He has also held a number of academic positions at Universities including Sydney University, University of NSW, University of Western Sydney and Charles Sturt University. He remains clinically active in his private practice and continues to teach and supervise clinicians.
Doctor Bethany Wootton
Remote treatment for obsessive-compulsive disorder: Enhancing access to evidence-based treatment
This presentation will outline the various approaches to remote treatment for obsessive-compulsive disorder, as well as the advantages and disadvantages and current empirical support for each remote treatment approach. Remote treatment options in Australia will be discussed and highlighted during the presentation.
Dr. Wootton is a Clinical Psychologist and Senior Lecturer in Clinical Psychology in the Graduate School of Health at the University of Technology Sydney. Clinically Dr Wootton focuses on the treatment of anxiety disorders and obsessive-compulsive and related disorders. Dr Wootton's research primarily focuses on improving the assessment and identification of these conditions, as well as the development and evaluation of remote psychological treatments for these conditions, with the goal of improving access to evidence-based treatment for individuals with anxiety and obsessive-compulsive spectrum conditions.
Prof Jerome Sarris
Potential Application of Nutraceuticals and Plant-based Medicines in OCD and Anxiety Disorders
This talk will cover a selection of nutrients and plant-based medicines for potential use in OCD and for anxiety disorders. A particular focus is given to n-acetyl cysteine and kava in respect to current clinical trial evidence and therapeutic considerations.
Jerome Sarris is an NHMRC Clinical Research Fellow and Professor of Integrative Mental Health at NICM Health Research Institute at Western Sydney University. He also holds an honorary Principal Research Fellow appointment at Melbourne University, Department of Psychiatry. He has a particular interest in mood and anxiety disorder research pertaining to lifestyle medicine and nutraceutical psychopharmacology, and psychotropic plant medicine research (in particular on Kava, and medicinal cannabis). He has conducted many RCTs in the field, including 3 recent multicentre NHMRC Project Grants as CIA. He currently leads the ACTA Clinical Trials Network on Lifestyle Medicine and Nutraceuticals for Treatment of Mental and Cognitive Disorders.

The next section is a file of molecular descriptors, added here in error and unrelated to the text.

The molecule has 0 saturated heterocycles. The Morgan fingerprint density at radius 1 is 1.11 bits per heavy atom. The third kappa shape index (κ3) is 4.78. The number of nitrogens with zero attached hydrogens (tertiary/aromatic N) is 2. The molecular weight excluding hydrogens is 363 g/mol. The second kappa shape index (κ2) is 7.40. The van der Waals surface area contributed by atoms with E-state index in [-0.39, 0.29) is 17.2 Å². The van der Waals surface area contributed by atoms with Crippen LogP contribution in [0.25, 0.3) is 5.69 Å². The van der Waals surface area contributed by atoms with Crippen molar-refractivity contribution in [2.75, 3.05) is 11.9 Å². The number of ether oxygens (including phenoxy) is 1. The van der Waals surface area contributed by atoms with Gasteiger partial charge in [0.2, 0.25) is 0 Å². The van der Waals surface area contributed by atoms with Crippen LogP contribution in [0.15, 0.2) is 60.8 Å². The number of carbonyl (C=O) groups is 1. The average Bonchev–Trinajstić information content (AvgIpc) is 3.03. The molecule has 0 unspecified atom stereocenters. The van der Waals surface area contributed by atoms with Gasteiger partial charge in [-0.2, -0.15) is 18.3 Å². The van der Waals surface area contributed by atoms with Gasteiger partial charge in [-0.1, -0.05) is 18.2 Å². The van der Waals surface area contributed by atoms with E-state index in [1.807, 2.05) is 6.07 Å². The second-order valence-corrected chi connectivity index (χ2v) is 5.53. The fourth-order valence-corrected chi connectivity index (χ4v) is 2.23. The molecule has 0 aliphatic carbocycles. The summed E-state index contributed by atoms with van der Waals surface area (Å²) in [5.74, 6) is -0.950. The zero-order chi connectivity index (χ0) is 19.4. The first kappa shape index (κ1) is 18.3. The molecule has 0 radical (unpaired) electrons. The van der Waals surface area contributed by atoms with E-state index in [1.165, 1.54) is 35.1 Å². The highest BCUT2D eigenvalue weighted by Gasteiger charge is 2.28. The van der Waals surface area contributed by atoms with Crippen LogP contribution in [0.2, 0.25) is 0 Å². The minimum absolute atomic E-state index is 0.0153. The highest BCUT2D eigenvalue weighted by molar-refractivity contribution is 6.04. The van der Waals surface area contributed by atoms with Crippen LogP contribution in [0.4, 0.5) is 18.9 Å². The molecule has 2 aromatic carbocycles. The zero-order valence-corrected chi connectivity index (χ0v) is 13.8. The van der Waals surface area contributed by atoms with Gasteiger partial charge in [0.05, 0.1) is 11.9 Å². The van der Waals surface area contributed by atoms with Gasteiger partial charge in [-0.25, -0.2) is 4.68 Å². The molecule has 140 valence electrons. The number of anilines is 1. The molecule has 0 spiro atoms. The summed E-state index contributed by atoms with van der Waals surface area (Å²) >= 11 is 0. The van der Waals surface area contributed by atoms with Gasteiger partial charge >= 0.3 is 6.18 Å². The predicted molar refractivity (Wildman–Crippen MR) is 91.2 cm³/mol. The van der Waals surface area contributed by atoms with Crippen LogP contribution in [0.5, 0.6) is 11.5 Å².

The assessment and treatment of Anxiety Disorders in the Western Sydney Area
This presentation will focus on the importance of evidence based assessment / treatment practices and review some of the services that offer this in the local area.
Karen Moses is a Clinical Psychologist and is the current Director of the Western Sydney University Psychology Clinics. Karen is an experienced clinician and researcher, with particular interests in the area of assessment and treatment of the anxiety and obsessive compulsive and related disorders.
A/Prof Lisa Lampe
Social anxiety – towards better understanding and treatment
Social anxiety is a normal phenomenon related to the human desire to be liked and accepted. But when the fear and/or expectation of negative social outcomes becomes unreasonable it can ruin lives. Helping patients to master disorders of social anxiety requires graded exposure in the context of developing a good understanding of the core cognitions driving the anxiety.
Lisa Lampe MB,BS PhD FRANZCP is Associate Professor and Discipline Lead in Psychiatry, and Convenor of the Joint Medical Program (BMedSci/MD) at the University of Newcastle. Lisa’s clinical expertise and research interests are in anxiety disorders, cognitive behavior therapy and medical education. She completed her PhD (USyd) on avoidant personality disorder and social phobia. She is author or co-author of several books on anxiety. Lisa was a member of the team that produced the RANZCP Clinical Practice Guidelines for the treatment of panic disorder, social anxiety disorder, and generalised anxiety disorder (ANZJP 2018). Lisa had a past long association with the Clinical Research Unit for Anxiety and Depression at St Vincent’s Hospital.
Blacktown Hospital Map